March 31, 1931 (17th Parliament, 2nd Session)


Ross Wilfred Gray



I rise not to object to item
51 but rather to ask the Minister of Pensions and National Health-if he may be allowed to answer, because he has borne the brunt of the attack in connection with this matter- for an explanation as to why this relief to pensioned soldiers, from an emergency relief fund granted by this parliament, was cut off without a word of warning, and restored only when such a strong protest of public opinion swept the country, the pressure of which not even this government could withstand. Why were the soldier organizations throughout the country not consulted before this step was taken? It has been stated-and I should like an explanation as to this-that the cut was made in order to effect economy in the administration.
We have heard a good deal to-day with respect to the unemployment question. We know that for the ordinary unemployed the emergency relief measure did not expire until to-day, and it does seem to be due to the returned men of the country, and to the people of Canada as a whole, that some explanation should be given as to why, without a word of warning, the pensions of these men, whose very existence was dependent upon this relief, were cut by the Minister of Pensions and National Health.
I would also ask the returned veterans in the cabinet to give an explanation, because there are some veterans here in the cabinet before me. The hon. the Minister of National Defence (Mr. Sutherland), the Minister of Agriculture (Mr. Weir), the Minister of Railways and Canals (Mr. Manion), and the Minister of Pensions and National Health

(Mr. MacLaren) are all returned veterans. 1 have here a statement given out to the press by the Mail and Empire as follows:
In justice to the other war veterans in the cabinet it can be said they were not aware of Dr. MacLaren's proposal and it is doubtful if any of the other ministers were consulted.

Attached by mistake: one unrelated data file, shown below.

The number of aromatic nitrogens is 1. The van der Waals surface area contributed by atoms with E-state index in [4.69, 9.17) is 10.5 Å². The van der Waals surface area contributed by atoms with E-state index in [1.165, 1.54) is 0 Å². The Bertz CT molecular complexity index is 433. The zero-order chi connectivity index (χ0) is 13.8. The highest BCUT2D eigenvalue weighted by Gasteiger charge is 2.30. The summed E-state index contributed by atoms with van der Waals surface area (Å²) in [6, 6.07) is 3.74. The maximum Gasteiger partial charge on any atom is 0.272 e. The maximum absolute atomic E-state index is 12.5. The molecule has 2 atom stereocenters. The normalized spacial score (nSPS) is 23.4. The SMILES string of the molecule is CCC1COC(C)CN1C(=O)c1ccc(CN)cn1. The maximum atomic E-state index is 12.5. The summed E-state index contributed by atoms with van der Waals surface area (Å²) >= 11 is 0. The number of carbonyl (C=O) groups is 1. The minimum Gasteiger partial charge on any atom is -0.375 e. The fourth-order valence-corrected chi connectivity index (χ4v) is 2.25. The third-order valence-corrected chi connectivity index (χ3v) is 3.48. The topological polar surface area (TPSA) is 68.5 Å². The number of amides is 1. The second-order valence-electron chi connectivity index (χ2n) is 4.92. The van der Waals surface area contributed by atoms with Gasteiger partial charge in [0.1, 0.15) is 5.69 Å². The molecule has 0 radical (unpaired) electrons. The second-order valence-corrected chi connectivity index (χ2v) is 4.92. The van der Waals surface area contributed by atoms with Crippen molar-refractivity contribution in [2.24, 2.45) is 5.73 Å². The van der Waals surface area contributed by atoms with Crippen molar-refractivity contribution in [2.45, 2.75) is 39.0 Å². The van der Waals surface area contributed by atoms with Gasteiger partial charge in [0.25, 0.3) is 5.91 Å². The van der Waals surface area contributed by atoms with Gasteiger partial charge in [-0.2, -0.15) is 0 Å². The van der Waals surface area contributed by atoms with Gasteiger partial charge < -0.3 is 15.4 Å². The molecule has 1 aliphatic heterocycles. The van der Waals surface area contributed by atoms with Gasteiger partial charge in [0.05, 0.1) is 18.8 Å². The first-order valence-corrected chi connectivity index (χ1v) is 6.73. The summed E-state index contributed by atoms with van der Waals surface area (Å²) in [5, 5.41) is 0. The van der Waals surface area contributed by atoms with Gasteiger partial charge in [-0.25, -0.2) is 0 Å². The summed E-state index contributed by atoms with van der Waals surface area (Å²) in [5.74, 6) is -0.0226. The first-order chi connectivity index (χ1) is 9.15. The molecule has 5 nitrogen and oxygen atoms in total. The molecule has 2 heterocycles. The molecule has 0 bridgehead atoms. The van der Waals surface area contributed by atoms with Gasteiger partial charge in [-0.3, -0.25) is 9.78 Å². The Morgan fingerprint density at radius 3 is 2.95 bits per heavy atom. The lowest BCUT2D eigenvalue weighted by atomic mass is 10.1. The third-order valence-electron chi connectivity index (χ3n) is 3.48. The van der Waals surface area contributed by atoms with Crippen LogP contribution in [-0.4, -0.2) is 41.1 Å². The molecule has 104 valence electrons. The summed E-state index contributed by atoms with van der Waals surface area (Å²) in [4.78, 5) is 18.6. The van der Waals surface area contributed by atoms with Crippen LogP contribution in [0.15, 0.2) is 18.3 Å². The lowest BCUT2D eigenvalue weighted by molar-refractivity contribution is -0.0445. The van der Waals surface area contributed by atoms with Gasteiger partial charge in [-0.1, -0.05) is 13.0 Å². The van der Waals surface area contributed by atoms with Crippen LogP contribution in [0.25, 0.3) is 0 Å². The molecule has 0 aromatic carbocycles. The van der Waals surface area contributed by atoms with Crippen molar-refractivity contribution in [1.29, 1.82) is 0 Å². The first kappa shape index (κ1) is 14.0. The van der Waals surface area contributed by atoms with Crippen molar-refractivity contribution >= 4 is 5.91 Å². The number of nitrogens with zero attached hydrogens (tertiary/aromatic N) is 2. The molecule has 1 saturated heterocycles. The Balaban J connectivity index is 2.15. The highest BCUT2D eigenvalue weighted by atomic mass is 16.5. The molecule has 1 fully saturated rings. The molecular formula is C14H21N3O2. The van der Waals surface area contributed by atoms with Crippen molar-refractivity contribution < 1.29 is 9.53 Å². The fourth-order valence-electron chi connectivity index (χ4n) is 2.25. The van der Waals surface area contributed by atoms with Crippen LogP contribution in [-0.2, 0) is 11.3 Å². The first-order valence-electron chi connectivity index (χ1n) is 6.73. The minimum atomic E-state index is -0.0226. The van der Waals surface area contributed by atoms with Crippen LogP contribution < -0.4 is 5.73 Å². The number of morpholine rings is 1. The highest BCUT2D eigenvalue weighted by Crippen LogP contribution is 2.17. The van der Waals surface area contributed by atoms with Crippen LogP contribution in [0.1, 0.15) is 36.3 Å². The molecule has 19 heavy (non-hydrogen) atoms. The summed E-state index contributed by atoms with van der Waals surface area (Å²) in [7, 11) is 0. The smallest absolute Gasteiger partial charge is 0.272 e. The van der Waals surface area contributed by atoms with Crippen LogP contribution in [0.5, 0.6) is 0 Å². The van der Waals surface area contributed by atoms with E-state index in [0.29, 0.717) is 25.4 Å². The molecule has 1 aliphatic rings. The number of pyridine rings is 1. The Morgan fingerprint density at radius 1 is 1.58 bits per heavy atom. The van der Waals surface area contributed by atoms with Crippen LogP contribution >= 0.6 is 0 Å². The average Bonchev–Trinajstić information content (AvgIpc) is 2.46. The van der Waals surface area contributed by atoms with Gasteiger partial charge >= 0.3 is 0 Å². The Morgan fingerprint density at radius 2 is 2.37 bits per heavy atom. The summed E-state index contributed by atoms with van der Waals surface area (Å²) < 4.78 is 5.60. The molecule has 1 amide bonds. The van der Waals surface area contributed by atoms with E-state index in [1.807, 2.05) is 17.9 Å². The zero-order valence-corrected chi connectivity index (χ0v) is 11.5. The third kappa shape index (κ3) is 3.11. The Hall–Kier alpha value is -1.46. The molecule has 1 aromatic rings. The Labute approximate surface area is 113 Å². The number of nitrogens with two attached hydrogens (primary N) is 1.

I am going to ask the Minister of Agriculture whether he was consulted in this matter. Did he consent to the pensions of these returned men being cut? If he, was consulted what did he do in the matter? I pause now for an answer. His silence apparently would imply that he was consulted and is not going to say what he said. I will ask the Minister of National Defence: was he consulted by the Minister of Pensions and National Health, and if so, what did he say with respect to the cutting off of these pensions to returned men? Is he not going to be allowed to answer either? I would ask the Minister of Railways, who apparently is the only one in the cabinet who has been allowed so far to speak: was he consulted by the Minister of Pensions in the matter of having these pensions cut at the time they were? Was he consulted? If so, what opinion did he give in that regard? AH I can say, then, is that it does seem strange to me that parliament should be witnessing the spectacle of members of this government, three or four of them returned veterans, remaining in their places and not offering any explanation to the house with respect to this matter. I have nothing but the kindliest feelings towards the Minister of Pensions and National Health. I believe he has the interest of the returned veterans at heart, and I believe it was his desire, to do justice to them. I should like also to have an explanation as to why; although that minister-bore the brunt of the attack, when it came to restoring the order, the right hon. the Prime Minister attempted to take all the glory, boldly announcing the pension would be restored. In fact there was no glory about it; he was merely performing a duty which should have rested upon the Minister of Pensions. I say, Mr. Chairman, that the country awaits some explanation-*

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